The Federalist Papers was a series of newspaper columns published between the Fall of 1787 and the Spring of 1788. Their authors were the movers and shakers of the day. They were the best educated men of their day, the products of an educational system that placed more emphasis on discovering knowledge than on rote learning.
The first of the Federalist Papers was a preamble to the rest and an explanation of their purpose and scope. By no means, however, does it lack substance. The United States of America has often been called the "great experiment." Hamilton was aware of the experimental status of this country and its government and took it seriously:
"It has been frequently remarked that it seems to have been reserved to the people of this country, by their conduct and example, to decide the important question, whether societies of men are really capable or not of establishing good government from reflection and choice, or whether they are forever destined to depend for their political constitutions on accident and force."
Many of the founders subscribed to a belief called Deism. Deists believed that the world had been created by a Supreme Being, who set it in motion, then sat back and watched, without interfering further. In many ways, this is what the founders did with our government. Perhaps they believed that once we had made a conscious choice, the government we created would continue on its course carried by momentum. Surely they never foresaw the country we live in today.
It is possible that they envisioned a government that would evolve as the country matured. However it is almost certain that the trust they placed in their successors in government was predicated on their successors having a similar education to their own. Such is not and has not been the case. The founders were schooled in philosophy, logic, and mathematics; they studied Aristotle, Plato, and Euclid. Today, many students do not know these authors, and fewer have read them. If my own case is typical, they have had much more exposure to commentators than to the great thinkers themselves.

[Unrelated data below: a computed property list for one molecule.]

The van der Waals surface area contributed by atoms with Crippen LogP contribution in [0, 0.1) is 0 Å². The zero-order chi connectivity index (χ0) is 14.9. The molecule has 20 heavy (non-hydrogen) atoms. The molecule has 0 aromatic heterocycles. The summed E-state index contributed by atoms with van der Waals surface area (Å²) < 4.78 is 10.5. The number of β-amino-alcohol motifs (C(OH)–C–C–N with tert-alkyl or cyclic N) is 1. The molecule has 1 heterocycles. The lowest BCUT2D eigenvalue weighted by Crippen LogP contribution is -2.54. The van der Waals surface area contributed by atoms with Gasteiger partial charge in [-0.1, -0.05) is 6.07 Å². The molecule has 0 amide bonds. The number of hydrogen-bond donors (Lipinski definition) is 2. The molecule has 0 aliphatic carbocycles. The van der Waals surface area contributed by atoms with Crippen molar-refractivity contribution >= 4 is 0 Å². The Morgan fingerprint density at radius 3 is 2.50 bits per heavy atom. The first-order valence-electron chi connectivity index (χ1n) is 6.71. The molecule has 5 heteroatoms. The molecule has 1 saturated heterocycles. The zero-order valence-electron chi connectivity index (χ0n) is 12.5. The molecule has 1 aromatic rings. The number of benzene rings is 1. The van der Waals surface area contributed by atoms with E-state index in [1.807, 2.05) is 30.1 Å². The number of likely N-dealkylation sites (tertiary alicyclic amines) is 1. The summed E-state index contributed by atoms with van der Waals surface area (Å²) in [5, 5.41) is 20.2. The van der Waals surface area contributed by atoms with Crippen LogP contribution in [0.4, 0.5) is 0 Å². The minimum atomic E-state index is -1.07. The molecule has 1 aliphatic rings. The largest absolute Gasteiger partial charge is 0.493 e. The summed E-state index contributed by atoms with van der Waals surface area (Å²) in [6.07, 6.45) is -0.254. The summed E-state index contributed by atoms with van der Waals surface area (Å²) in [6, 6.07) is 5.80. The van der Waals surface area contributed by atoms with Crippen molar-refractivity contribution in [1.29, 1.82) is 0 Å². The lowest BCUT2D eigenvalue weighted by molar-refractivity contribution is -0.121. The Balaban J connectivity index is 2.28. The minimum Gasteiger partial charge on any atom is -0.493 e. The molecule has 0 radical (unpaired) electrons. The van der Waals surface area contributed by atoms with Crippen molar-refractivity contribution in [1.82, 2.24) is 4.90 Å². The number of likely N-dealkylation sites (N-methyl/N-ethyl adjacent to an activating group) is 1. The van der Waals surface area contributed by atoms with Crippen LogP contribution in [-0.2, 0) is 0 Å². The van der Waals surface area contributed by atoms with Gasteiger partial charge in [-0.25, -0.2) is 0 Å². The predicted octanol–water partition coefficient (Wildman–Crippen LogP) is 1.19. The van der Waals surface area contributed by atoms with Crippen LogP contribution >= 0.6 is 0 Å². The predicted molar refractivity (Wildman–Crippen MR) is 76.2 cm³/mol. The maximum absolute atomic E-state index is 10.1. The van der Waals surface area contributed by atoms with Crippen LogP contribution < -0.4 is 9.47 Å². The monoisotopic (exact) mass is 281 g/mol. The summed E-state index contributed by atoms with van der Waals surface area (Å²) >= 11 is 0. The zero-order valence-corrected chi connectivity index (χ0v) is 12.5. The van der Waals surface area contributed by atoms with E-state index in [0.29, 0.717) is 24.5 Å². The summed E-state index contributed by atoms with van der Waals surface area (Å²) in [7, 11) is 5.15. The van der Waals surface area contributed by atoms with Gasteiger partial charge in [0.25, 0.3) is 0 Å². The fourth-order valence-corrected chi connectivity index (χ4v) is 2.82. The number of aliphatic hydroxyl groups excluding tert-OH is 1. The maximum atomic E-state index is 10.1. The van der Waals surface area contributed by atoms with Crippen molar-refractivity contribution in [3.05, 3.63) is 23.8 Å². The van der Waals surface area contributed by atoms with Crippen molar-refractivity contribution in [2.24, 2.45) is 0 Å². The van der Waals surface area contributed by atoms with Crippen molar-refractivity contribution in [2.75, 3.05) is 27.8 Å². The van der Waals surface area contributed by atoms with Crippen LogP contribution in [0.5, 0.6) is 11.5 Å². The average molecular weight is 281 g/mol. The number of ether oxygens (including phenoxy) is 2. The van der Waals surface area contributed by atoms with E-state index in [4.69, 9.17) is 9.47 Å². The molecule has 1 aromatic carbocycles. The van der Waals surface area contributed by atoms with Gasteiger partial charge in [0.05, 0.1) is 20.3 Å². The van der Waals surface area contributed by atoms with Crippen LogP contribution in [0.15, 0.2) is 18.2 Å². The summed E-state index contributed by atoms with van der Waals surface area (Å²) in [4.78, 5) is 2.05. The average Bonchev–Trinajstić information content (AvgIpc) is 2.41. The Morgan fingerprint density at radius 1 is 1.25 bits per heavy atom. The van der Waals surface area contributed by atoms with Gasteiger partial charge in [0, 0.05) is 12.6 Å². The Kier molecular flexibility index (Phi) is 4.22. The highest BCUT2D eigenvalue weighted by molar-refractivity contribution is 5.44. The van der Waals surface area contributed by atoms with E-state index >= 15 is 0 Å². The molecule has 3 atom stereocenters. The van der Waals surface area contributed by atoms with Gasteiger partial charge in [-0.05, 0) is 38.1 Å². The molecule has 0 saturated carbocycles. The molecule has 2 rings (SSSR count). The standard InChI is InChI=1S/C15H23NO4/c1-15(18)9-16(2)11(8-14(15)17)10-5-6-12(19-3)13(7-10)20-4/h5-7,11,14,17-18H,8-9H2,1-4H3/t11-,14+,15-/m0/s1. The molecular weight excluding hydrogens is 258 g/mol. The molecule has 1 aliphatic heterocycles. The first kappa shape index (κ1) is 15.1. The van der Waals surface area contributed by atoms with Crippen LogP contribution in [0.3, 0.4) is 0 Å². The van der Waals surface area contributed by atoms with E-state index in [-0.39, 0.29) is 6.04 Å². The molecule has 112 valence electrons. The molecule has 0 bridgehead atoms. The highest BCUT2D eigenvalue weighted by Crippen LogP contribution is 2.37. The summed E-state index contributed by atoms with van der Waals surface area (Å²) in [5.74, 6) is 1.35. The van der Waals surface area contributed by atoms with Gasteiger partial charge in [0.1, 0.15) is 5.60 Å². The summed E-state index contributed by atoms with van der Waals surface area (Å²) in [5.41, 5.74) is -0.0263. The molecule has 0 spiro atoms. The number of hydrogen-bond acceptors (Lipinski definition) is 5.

Hamilton discusses the factors that would motivate voters to accept or reject the Constitution. His words on the subject are almost prophetic:
“Happy will it be if our choice should be directed by a judicious estimate of our true interests, unperplexed and unbiased by considerations not connected with the public good. But this is a thing more ardently to be wished than seriously to be expected.”
Hamilton hoped for public service; he anticipated self-service, and we got what he expected, in spades. Hamilton noted that the establishment of a federal government would affect people of this country in a fundamental way, but he expressed the hope that they would consider the Constitution based on its merits rather than on their fears or selfishness. He was also aware of what he called "a class of men" who were hungry for power. This class of men still exists, unfortunately many of them have satisfied their hunger, often with the aid of others much like themselves. Nevertheless, Hamilton thought that the founders' vision for this country was viable, noble and good.
“So numerous indeed and so powerful are the causes which serve to give a false bias to the judgment, that we, upon many occasions, see wise and good men on the wrong as well as on the right side of questions of the first magnitude to society. This circumstance, if duly attended to, would furnish a lesson of moderation to those who are ever so much persuaded of their being in the right in any controversy.”
Hamilton was careful not to demonize dissenters. His was a more genteel time; his interest was in abolishing tyranny, and his education conditioned him to engage them in rational discussion to help them discover the truth for themselves. Just as the Bill of Rights would decree that a person accused of a crime is innocent until proven guilty, Hamilton generously assumes that those who disagree with him are good, if misled.
“...nothing could be more ill-judged than that intolerant spirit which has, at all times, characterized political parties. For in politics, as in religion, it is equally absurd to aim at making proselytes by fire and sword. Heresies in either can rarely be cured by persecution.”
Again prophetically, Hamilton warns readers that those who disagree with them are not their enemies and should be tolerated. It is interesting how many political movements have completely disregarded Hamilton's advice. Names like Hitler, Stalin, and Mao Tse-tung spring to mind. Sadly, this has become the dominant feature of political discussion in the United States today. Politicians play an all-or-nothing game, even if compromise is appropriate. It is not uncommon for the minority party to search relentlessly for something with which to discredit members of the other party in positions of authority. At times, this has the effect of preventing such persons from doing their jobs, from being effective, and from carrying out their own or their party's agenda, whether or not it is the perpetrators' intention.
Sunday, September 11, 2005
- ► 2006 (15)